But I crashed backwards, narrowly missing Pohai's colleague Shawn, who was snapping photos of our progress.
While Pohai assisted another student by cleverly towing her with his feet wrapped around her board as she had tired, I chatted with Hiroki, a "salaryman" visiting from Japan. It was a delicious place for a conversation, sitting on our boards gazing back at Waikiki's incredible skyline.
Just as I was beginning to feel as though I was letting Pohai down as I made the same mistakes, my eureka moment came. I paddled, propelled, unfolded upwards, stood and stayed.
My front arm may have been outstretched like an over zealous traffic warden, my back may have been slightly hunched like a hobbit and the size of the wave may have been modest, but I was surfing.
What a buzz as I skidded towards the shore, on the same beach that Duke had once displayed his magic. There was time for one more wave which I proudly caught myself before we returned to the beach.
The surfing experience was the highlight of my brief stopover, though the famed location offers a variety of experiences. It is an invigorating way to break up a journey to North America and there is an endless array of activities.
Some visitors chose not to stray far from the hotel pools but I enjoyed wandering around Waikiki. An early morning walk along the beach towards Diamond Head (the picturesque mountain at the edge of most postcards) is highly recommended, and watching the sunset from the Outrigger Reef Hotel beachfront bar accompanied by a glass of Mai Tai was magical.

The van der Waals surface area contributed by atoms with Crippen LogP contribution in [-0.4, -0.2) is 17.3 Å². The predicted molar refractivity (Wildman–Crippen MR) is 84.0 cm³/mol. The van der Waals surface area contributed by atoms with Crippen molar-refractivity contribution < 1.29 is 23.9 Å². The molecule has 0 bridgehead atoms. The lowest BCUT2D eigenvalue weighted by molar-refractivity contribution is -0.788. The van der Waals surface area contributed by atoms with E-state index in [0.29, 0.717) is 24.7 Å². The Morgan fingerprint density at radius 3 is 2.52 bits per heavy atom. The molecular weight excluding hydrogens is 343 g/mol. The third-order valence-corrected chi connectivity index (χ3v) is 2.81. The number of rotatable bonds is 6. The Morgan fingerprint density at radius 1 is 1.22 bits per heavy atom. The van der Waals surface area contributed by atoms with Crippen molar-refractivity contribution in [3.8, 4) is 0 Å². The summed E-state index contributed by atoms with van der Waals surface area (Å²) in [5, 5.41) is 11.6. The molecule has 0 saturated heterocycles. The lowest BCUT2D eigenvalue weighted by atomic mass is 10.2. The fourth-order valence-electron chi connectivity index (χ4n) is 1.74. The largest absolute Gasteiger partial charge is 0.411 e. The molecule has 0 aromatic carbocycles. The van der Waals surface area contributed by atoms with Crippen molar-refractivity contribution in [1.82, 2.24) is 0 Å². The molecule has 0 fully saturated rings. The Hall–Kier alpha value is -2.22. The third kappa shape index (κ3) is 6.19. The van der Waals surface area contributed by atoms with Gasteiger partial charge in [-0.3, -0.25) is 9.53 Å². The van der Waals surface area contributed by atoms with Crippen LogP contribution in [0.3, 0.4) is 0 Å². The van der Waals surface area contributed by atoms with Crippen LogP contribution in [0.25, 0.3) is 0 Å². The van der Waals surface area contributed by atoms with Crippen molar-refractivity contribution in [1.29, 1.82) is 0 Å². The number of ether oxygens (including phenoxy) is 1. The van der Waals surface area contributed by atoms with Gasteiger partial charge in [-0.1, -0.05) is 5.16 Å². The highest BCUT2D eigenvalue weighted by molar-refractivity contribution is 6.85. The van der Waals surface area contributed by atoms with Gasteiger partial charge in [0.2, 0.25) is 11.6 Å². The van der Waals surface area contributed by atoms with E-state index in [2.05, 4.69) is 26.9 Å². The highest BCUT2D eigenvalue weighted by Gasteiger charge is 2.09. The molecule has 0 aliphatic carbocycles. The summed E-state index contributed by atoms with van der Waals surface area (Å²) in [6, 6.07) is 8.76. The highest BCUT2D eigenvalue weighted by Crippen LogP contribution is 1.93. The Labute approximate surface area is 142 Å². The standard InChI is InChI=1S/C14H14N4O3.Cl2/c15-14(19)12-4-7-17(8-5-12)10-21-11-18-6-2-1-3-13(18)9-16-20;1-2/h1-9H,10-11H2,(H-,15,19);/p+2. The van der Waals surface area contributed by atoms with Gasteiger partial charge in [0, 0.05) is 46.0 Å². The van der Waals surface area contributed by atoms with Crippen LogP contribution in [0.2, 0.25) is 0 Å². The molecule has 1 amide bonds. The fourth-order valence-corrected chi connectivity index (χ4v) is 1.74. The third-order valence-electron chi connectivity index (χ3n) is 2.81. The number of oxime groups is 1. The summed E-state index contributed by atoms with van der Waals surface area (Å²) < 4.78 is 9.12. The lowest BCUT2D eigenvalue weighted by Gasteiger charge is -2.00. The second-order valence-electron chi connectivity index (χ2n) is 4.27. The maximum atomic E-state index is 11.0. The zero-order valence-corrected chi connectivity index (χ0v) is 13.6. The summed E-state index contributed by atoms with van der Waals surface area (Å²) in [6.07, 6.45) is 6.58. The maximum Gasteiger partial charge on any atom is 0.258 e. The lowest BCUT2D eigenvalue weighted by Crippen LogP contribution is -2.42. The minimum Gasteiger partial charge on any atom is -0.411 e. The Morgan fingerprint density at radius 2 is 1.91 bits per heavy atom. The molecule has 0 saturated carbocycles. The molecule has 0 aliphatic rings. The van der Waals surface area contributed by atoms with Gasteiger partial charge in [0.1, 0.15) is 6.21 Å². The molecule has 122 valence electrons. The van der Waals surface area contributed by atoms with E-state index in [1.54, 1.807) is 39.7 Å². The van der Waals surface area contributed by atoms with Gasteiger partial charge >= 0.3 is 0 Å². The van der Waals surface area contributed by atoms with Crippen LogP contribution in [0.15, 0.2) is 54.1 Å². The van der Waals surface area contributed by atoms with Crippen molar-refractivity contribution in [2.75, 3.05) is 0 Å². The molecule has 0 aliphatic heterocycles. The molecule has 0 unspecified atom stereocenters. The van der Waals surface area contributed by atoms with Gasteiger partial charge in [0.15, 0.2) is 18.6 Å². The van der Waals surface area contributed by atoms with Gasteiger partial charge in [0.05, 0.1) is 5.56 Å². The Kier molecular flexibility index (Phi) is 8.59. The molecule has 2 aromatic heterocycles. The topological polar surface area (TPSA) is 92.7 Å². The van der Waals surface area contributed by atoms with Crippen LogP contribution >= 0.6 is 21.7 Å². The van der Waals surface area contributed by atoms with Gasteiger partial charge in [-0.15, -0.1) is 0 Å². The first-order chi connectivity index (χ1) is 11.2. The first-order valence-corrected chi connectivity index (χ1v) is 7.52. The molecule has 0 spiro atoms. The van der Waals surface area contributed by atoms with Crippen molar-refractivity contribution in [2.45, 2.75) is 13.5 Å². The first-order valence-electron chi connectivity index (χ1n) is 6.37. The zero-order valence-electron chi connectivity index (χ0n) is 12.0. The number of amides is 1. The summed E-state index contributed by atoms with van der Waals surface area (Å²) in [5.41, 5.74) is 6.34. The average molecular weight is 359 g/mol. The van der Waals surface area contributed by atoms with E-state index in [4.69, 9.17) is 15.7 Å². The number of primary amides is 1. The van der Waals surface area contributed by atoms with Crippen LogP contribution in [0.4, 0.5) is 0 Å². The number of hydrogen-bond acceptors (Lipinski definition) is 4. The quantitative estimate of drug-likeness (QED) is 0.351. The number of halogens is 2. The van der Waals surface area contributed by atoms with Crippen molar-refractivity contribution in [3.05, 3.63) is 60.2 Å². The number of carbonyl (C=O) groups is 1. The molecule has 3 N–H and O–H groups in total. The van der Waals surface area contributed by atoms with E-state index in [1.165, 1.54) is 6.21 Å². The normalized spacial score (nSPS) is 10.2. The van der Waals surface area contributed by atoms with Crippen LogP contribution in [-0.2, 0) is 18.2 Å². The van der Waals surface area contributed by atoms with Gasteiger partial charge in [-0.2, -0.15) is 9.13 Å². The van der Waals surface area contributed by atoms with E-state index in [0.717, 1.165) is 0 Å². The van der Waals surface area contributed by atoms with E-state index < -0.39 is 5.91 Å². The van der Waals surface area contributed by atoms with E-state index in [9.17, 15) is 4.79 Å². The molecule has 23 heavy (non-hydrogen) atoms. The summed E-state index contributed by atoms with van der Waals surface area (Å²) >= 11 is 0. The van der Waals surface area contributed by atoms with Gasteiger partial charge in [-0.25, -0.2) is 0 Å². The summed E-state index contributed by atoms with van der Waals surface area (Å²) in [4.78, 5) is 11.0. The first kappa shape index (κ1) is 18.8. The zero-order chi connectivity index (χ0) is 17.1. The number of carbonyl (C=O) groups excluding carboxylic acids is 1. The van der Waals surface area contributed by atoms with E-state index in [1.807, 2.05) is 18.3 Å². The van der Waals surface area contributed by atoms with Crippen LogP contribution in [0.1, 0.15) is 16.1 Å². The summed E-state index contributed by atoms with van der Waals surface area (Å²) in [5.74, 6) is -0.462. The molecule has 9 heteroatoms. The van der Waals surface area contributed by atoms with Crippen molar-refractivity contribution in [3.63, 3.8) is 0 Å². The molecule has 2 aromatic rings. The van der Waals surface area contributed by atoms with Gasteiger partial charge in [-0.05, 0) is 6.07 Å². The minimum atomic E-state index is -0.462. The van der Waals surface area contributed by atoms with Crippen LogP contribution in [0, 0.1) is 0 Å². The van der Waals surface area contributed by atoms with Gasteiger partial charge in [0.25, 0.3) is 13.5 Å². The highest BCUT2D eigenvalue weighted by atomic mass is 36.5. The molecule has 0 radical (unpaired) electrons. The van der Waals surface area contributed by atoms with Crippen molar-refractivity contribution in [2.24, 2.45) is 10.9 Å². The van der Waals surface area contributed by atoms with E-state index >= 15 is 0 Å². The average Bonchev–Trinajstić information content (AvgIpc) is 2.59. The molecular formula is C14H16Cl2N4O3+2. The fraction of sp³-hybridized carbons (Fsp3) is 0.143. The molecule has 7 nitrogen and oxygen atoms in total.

I avoided the temptation to purchase a Hawaiian shirt (how good you looked in one seemed to be directly proportional to the amount of time you had been on the island; locals looked great but for tourists it was hit or miss, despite being a handy cover for buffet belly).
Dining options were plentiful, from upmarket establishments to the gigantic buffets that the US is so famous for, and there were places to satisfy those who want to dance or drink.
The fierce competition among hotels keeps prices reasonable, along with a variety of extraordinary benefits (my hotel offered unlimited free calls to the US and Canada).
Waikiki is touristy, - 4.5 million visitors set foot on the iconic stretch of white sand every year - but the beach extends for almost 2.5km so it is possible to escape the crowds.
The US Army museum (free admission) is worth a peek, especially for its fascinating insights into Pearl Harbor and World War II and a photo beside Kahanamoku's statue beside the beach is a must for most visitors.
IF YOU GO
Getting there: Hawaiian Airlines flies three times a week from Auckland to Honolulu, connecting to four neighbouring islands, with a further two island connections being added soon. From Honolulu, Hawaiian Airlines connects to 11 US mainland destinations and has a 2 x 32kg bag allowance, perfect for those looking to do some shopping. Learn more by phoning (09) 977 2227.
Learn to surf: See Waikiki Beach Services.
History lesson: Visit the Hawaii Army Museum.
Michael Burgess flew to Hawaii courtesy of Hawaiian Airlines and stayed at Outrigger Reef at the Beach (Waikiki) Hotel.